EZK had technical problems so it’s another Andrew solo show. He talks a bit about IT (which he still hasn’t seen) and the recent Nintendo Direct but he spends most of the time complaining about amiibo. Fun stuff!
On this week’s show hosts Andrew Eisen and E. Zachary Knight talk about buying level 90 characters in World of Warcraft, a story about a UK mom who complained about her son buying thousands of dollars worth of FIFA DLC, the EU tackling free-to-play games, gay leads in video games, and a tax incentives bill that discriminates against violent video games. Download Episode 90 now: SuperPAC Episode 90 (1 hour, 12 minutes) 83 MB.
As always, you can subscribe to the show on iTunes and use our RSS Feed to add the show to your favorite news reader. You can also find us on Facebook, on Twitter @SuperPACPodcast and Google +. You can send us feedback on the show by dropping a note to email@example.com.
Credits: The Super Podcast Action Committee is hosted by E. Zachary Knight and Andrew Eisen, and produced by James Fudge. The show is edited by Jose Betancourt. Music in the show includes “Albino” by Brian Boyko and “Barroom Ballet” by Kevin MacLeod. Both are in the public domain and free to use. ECA bumper created by Andrew Eisen.
One of the things that the internet and connected gaming consoles has brought us is the prospect of expanding the core game with additional content. This is a really cool thing that for the longest time was only available on the PC or through expensive expansion packs. But now that we can download content to consoles, we are able to extend the life of the games we love.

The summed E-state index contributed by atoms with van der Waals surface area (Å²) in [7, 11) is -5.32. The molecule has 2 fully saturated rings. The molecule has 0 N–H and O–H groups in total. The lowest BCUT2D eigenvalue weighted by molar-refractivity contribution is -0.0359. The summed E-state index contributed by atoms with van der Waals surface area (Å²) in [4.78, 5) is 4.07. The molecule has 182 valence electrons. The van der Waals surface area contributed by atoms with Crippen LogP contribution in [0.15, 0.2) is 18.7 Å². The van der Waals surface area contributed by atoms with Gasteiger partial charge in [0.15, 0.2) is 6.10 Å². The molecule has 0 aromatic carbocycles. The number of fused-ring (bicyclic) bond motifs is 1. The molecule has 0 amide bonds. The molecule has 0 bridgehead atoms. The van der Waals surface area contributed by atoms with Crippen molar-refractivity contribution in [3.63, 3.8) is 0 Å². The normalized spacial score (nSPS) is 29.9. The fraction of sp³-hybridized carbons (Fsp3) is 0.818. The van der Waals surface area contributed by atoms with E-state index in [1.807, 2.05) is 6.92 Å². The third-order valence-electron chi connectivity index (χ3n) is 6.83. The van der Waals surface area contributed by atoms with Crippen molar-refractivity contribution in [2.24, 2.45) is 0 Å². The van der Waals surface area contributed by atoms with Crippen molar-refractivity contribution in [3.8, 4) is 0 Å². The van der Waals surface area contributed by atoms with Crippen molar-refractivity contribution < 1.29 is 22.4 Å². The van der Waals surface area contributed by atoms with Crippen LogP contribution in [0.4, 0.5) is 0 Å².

Unfortunately, not everything is roses and sunshine in this world. Some game companies are abusing this ability by stripping content from the main game and selling it off as DLC. Some companies are even so lazy that they don’t even bother removing the content from the retail game before shipping it off. Capcom is one of the offenders. Recently, Capcom released Street Fighter x Tekken with a download pack of characters for gamers to buy at an additional cost. However, some resourceful gamers were able to find out that those characters are contained on the retail disk. No download is required other than to unlock them for play. Some even more resourceful gamers have found a way to hack into the game and access those characters without having to pay for them. This has not made Capcom happy and they are looking at means of punishing those players.
“In any event, we already have opened channels of communication with Microsoft on these issues Friday night. If you can capture screens or video of this in action (as some have already) we’re working on bans for boxes and accounts with Microsoft for haxxors.”
Here is my problem with this move. Capcom has set these characters aside in order to make some extra money selling them as DLC. Yet, it was not concerned enough to completely remove the characters from the main game. Now they are mad that people are playing characters that are already on the disk the people have paid for.
An analogy I used over at GamePolitics was that of buying a house that had two rooms and the garage sealed off with the prospect that you should pay extra money on top of what you had already paid to get access to those rooms. No one would think bad of you or pursue legal action against you for tearing down the barriers and accessing those rooms. Yet, for some reason a similar move in the software world can get you fined or thrown in jail for accessing content that is on the disk you bought. You can thank the DMCA’s anti-circumvention clause for that lovely scenario.
What I have to say to Capcom is this, “Boo freaking hoo.” Really, I can’t think of anything more to say. Capcom made its bed and must now lie in it. If it doesn’t want people accessing additional content they are supposed to pay for, they should sell it completely separate from the retail game. If not, they should stop throwing a fit when they see people gaining access to it.